5. Fear of bad grades or getting in trouble
Fear of failure is hard on worrywarts. Trust me, I know! Rather than hiring a tutor, or scheduling more homework time, reassure your child that failure is okay. A bad grade or detention will not minimize your love for him, and he doesn’t need to be afraid of imperfection. Next time he fails at something, take him out for ice cream, just to show him how his world can be “okay” even when he’s done something wrong. The truth is most kids who worry about these things, rarely experience a bad grade or detention!
6. Fear of germs
This one is difficult, because your child may refuse to do fun activities or touch something that another child has touched. Since there is so little one can do to prevent germs and sickness, learning to be okay with illness is one of the toughest fears to overcome. Again, I would ask you to do a self-check. Are you anxious about germs? If so, there may be a lot more caught than taught. If you are not one to obsess, educating him will help. It's a fine line though- too much education can fuel the fear. Sometimes relieving the pressure of constant vigilance over an invisible enemy is the trick. Educating him about all the ways his body works to fight and heal can help.
7. Fear of not being able to sleep
Insomnia breeds more insomnia. First things first, you need to break the cycle. If your child has struggled to fall asleep for several days in a row, you can give him some “sleepy” medicine (Benadryl). Psychologically, the pressure is off the child to figure out how to fall asleep and usually the child is knocked out before the medicine even has a chance to kick in. Once he’s gotten a good night’s sleep, try these tips:
- Create a bedtime routine
- Turn off all devices, TV, or even books that stimulate him
- Take the clock out of his room so he can’t obsess
- If time is ticking away, reassure him with the promise he can sleep in (even if it is only a few minutes), because he’ll feel less pressured to fall asleep quickly
8. Fear of heights
Don’t try to make your child not afraid by sticking him on top of the monkey bars. This fear is difficult to overcome, and you may have to wait until he is older. Yes, he might miss out on the class zip-lining field trip, but if he feels like he disappointed you by not conquering his fear, it’ll only add to plaguing doubts of your love for him. Try not to project onto him your own feelings, and let this one go.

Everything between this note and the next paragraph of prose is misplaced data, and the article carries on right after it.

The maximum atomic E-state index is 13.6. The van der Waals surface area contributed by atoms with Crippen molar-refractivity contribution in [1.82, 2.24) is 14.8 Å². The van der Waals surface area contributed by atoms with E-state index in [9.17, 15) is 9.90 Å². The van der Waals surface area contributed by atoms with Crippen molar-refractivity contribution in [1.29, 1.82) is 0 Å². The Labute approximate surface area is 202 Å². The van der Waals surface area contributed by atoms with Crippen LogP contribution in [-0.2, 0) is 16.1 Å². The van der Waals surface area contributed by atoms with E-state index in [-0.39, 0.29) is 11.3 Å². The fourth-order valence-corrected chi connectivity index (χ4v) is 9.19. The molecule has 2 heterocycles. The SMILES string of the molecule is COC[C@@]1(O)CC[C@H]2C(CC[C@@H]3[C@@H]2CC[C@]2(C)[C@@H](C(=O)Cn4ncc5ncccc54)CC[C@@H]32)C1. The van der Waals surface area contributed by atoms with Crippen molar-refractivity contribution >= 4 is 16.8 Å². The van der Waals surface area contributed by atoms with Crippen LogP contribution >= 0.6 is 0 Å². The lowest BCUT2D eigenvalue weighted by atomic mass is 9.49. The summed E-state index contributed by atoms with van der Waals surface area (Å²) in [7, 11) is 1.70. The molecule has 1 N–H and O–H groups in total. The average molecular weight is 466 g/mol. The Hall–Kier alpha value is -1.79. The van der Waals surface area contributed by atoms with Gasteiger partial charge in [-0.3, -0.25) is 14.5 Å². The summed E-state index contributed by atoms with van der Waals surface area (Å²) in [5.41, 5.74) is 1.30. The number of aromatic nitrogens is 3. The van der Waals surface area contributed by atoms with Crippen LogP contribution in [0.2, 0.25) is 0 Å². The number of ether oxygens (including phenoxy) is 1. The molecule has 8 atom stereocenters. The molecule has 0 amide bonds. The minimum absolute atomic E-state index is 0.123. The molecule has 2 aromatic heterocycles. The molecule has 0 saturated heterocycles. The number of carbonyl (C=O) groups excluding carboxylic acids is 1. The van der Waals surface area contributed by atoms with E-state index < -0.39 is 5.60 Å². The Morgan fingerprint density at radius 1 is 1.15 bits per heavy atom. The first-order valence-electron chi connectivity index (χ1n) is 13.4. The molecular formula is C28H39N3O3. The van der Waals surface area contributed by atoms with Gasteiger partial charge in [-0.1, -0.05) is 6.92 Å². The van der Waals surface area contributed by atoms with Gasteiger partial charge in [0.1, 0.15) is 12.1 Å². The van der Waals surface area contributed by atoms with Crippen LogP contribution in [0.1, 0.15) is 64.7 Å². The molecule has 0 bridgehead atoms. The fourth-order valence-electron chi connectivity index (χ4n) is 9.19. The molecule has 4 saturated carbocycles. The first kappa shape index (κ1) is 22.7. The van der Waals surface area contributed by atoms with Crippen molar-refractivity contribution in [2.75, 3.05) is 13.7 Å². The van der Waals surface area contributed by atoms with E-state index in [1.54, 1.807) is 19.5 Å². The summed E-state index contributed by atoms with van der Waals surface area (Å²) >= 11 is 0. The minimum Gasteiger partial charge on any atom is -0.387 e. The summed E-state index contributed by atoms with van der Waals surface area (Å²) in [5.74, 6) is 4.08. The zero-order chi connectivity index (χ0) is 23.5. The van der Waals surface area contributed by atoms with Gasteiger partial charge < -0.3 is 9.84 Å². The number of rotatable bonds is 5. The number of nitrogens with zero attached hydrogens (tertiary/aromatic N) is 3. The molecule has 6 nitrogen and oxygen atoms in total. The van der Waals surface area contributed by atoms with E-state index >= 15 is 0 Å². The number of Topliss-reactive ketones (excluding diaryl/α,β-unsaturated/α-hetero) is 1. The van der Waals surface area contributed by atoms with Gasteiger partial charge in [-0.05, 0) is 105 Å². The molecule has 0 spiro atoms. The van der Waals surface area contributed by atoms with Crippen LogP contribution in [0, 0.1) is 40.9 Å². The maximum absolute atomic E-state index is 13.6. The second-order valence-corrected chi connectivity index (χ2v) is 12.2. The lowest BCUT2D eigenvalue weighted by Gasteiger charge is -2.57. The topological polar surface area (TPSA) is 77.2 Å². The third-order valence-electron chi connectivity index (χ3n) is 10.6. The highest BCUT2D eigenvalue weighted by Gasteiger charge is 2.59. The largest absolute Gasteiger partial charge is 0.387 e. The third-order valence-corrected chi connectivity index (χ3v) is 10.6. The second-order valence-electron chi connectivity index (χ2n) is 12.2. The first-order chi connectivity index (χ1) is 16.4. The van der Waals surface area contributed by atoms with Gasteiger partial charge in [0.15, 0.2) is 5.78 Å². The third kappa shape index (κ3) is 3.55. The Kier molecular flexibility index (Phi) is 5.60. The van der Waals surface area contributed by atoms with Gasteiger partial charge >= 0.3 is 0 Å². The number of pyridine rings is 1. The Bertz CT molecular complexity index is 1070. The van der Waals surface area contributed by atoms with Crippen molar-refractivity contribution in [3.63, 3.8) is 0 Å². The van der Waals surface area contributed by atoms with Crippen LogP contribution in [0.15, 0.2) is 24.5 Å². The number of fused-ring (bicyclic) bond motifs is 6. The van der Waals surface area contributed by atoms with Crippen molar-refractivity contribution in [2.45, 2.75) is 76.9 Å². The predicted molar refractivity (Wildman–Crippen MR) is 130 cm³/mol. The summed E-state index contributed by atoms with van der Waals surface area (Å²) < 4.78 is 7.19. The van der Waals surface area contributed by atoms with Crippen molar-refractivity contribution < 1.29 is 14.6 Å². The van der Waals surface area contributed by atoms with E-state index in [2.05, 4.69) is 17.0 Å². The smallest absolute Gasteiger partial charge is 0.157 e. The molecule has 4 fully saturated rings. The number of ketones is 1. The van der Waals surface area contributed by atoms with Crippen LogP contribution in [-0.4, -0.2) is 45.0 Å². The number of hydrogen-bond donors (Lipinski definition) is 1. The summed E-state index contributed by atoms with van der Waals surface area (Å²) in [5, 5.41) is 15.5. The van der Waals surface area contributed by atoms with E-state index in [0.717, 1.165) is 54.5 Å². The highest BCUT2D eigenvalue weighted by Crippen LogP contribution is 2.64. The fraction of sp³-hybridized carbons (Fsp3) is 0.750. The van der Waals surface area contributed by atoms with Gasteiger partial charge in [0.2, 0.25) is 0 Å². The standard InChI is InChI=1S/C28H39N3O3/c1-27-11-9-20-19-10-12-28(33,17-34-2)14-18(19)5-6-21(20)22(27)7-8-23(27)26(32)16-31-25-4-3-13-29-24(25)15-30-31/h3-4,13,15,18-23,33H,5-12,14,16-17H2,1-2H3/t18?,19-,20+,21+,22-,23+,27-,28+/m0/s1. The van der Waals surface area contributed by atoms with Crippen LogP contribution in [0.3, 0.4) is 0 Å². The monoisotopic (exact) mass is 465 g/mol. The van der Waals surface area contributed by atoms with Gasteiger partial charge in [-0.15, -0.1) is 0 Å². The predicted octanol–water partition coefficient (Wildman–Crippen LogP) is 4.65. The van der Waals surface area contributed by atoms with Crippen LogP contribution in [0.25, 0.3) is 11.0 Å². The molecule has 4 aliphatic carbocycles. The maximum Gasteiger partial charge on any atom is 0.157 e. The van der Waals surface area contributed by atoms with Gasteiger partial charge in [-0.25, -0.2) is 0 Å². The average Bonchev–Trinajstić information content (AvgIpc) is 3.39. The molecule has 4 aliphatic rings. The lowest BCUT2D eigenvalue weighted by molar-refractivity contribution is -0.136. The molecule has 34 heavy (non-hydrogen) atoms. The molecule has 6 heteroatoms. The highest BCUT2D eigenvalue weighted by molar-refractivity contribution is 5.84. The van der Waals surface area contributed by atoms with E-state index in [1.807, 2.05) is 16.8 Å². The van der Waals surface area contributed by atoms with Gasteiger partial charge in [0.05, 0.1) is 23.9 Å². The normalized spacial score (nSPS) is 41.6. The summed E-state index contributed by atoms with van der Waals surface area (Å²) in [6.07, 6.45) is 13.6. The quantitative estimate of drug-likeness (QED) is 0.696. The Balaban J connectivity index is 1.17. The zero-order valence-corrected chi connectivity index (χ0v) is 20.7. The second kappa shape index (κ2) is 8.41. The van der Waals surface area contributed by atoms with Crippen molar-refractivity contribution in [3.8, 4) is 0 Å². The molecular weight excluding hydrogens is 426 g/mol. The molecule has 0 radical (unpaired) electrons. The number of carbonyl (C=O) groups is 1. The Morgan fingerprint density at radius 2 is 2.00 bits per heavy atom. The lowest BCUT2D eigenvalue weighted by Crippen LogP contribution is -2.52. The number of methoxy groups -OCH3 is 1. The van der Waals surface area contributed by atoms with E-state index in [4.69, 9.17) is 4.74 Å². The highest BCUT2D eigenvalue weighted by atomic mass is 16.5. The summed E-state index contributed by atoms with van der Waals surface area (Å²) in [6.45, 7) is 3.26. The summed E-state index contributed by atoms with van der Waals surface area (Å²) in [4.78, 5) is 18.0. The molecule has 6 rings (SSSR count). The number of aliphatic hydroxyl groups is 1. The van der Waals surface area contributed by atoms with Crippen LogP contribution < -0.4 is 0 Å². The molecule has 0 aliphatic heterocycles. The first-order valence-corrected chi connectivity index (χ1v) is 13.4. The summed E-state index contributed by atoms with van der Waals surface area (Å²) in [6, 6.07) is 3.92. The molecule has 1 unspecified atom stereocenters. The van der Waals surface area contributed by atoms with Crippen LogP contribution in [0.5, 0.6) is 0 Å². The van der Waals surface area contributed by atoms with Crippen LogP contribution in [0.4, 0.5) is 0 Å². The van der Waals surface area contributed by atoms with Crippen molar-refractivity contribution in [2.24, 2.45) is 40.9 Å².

9. Fear of dogs
This fear can be managed through education about animals and small baby steps of exposure. Start with a book at the library, and work your way up to a visit at a pet store to observe animals through the glass. Go to a park and watch a dog from a distance. Do not force your child to take steps he’s not ready to take, but at the same time- do not make a big deal out of his fear. By doing so, you simply give him reason to think he’s supposed to be afraid.
10. Fear of getting lost
If your child is old enough for one, giving him some sort of device with built in maps and GPS solves this fear immediately! But he is younger, you can have a little map reading lesson. Teach him about street signs, dialing 911, how to remember his address and phone number, and other useful tips for getting around. Reassure him by building skills that ensures this isn't likely to happen. Don't make grand sweeping statements about how you'll never lose him. Making yourself more important and "god-like" only fuels anxiety, because he cannot truly control when you are and aren't with him. He must learn to feel safe within himself.
The bottom line
Anxious children need tools to feel empowered. They need reassurance that failure is okay, and that others in the world will help them when they need it. There is a fine line between ignoring a fear (which will not help) and remaining neutral about his fears (which will). You want to give them a sense of control where they can have it, and a healthy understanding that where there is no control, things are going to be okay.